What's wrong with Kentucky politics in a nutshell
If you really want to know what's wrong with Kentucky politics, look no further than the recently-contested race for state senate in the 29th District.
This district, which covers the most heavily Democrat part of the state (Breathitt, Floyd, Knott and Letcher counties) featured two candidates that, quite frankly, were not worthy of the public trust. The phrase "let the best man win" certainly didn't apply to this contest. Neither candidate could have been considered "best."
The incumbent, Johnny Ray Turner, was recently slapped on the wrist by the feds for a rampant vote-buying operation that was busted in Pike Floyd and Knott counties a few years back. Turner somehow managed to avoid any real responsibility for his role in the scheme.
He won re-election last month (there is no Republican candidate in the fall) over Eric Shane Hamilton, who is joined at the hip to the Hindman Mafia which dominates politics in Knott County and is a regional force.
The titular leader of the Hindman Mafia is former State Sen. Benny Ray Bailey, whom Turner defeated several years ago to be elected to that state Senate seat. Other members of the group include Grady Stumbo, former gubernatorial candidate; Bill Weinberg, son-in-law of ex-Gov. Bert T. Combs; Ron Daley, former Hindman newspaper publisher; and various current and former administrators at Alice Lloyd College in Knott County. Hamilton is a relative of Bailey, was seen as his surrogate by many, and thus must be considered a junior member of the Hindman Mafia.
(It should be noted that in the de-facto election for state representative in nearby Perry County, Bailey's son (also named Benny Ray Bailey) ran and lost, in large part because it was revealed that the younger Bailey has allegations of domestic violence in his past.
The Democrats have controlled this corner of Kentucky for years, and billions of dollars worth of public projects have been directed to the area, but still the region remains one of the country's poorest. The Democrats treat political power as their birthright and the counties and cities as their own little fiefdoms. They produce lackluster candidates with questionable intelligence, poor communication skills, limited educations in many cases, and more often than, not, lacking ethical and moral standards.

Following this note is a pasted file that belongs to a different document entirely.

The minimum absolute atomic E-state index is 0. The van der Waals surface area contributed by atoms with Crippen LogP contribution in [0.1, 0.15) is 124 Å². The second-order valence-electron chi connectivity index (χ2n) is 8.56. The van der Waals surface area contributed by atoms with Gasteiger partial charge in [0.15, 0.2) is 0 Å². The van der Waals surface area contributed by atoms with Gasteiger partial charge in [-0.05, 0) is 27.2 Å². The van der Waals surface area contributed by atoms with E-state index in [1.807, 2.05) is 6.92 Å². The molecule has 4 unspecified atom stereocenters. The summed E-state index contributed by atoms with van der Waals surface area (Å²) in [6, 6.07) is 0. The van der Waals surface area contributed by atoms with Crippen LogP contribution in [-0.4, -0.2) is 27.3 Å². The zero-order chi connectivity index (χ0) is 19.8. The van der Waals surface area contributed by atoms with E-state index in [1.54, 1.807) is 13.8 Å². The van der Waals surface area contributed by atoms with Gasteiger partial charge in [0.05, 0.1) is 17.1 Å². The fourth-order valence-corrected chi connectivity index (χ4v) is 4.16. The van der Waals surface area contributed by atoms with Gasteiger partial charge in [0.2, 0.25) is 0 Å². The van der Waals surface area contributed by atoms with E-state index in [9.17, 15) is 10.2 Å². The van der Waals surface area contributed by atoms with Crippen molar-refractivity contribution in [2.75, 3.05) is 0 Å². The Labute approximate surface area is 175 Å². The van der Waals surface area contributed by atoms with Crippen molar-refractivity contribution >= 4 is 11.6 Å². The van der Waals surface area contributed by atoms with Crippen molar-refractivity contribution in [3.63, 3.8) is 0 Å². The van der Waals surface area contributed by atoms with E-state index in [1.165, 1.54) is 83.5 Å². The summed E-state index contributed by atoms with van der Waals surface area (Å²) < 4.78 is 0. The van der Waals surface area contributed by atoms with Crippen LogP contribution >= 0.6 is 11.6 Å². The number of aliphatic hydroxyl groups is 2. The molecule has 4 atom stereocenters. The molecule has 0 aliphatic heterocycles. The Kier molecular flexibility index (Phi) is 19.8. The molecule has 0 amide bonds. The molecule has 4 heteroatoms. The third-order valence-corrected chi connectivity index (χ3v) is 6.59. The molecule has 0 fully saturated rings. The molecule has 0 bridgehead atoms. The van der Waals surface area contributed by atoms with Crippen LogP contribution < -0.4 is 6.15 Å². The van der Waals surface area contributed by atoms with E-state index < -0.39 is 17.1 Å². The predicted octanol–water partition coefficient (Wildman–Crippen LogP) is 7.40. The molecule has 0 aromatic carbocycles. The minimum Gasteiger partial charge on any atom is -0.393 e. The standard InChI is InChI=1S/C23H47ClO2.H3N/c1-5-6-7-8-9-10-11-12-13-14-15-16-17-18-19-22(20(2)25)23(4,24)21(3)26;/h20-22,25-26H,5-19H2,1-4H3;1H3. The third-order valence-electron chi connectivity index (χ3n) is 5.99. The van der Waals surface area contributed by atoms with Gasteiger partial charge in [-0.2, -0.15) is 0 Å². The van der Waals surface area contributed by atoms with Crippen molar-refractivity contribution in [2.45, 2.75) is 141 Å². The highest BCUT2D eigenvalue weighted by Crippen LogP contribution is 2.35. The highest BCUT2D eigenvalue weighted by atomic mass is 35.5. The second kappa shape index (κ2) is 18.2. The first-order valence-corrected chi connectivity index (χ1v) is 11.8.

A crooked politician vs. the puppet of the Hindman Mafia. The voters of that Senate district didn't have a choice. And as long as they keep electing the officials they send to Frankfort, to the county courthouse and to city hall, they don't have a prayer.
It's not just in eastern Kentucky, either. Out in the Purchase, Democrats nominated pardoned federal felon Carroll Hubbard, who embarrassed the state with his misconduct while he served in Congress, for a state Senate seat. Julian Carroll, whose term as governor was tainted by a number of ethical lapses, resurrects his political career as a state senator and constantly panders to his constituency (state employees) to get elected, then turns around and betrays them via his votes.
It's just not Democrats, either, although they are the dominant political party in the state and they enjoy a distinct monopoly in many areas. We can point to counties where voters elect known alcoholics and bootleggers, who are Republicans, to local office.
But if we want to point out just why Kentucky and Kentucky's political scene is so screwed up, we will look unto the hills, from whence cometh not our help, but our answer. Johnny Ray Turner needs to be drawing his teacher's retirement check, and Shane Hamilton needs to be teaching karate, but one of them was going to end up representing a chunk of the mountains in the state Senate. And the people of Breathitt, Knott, Floyd and Letcher counties are poorer as a result.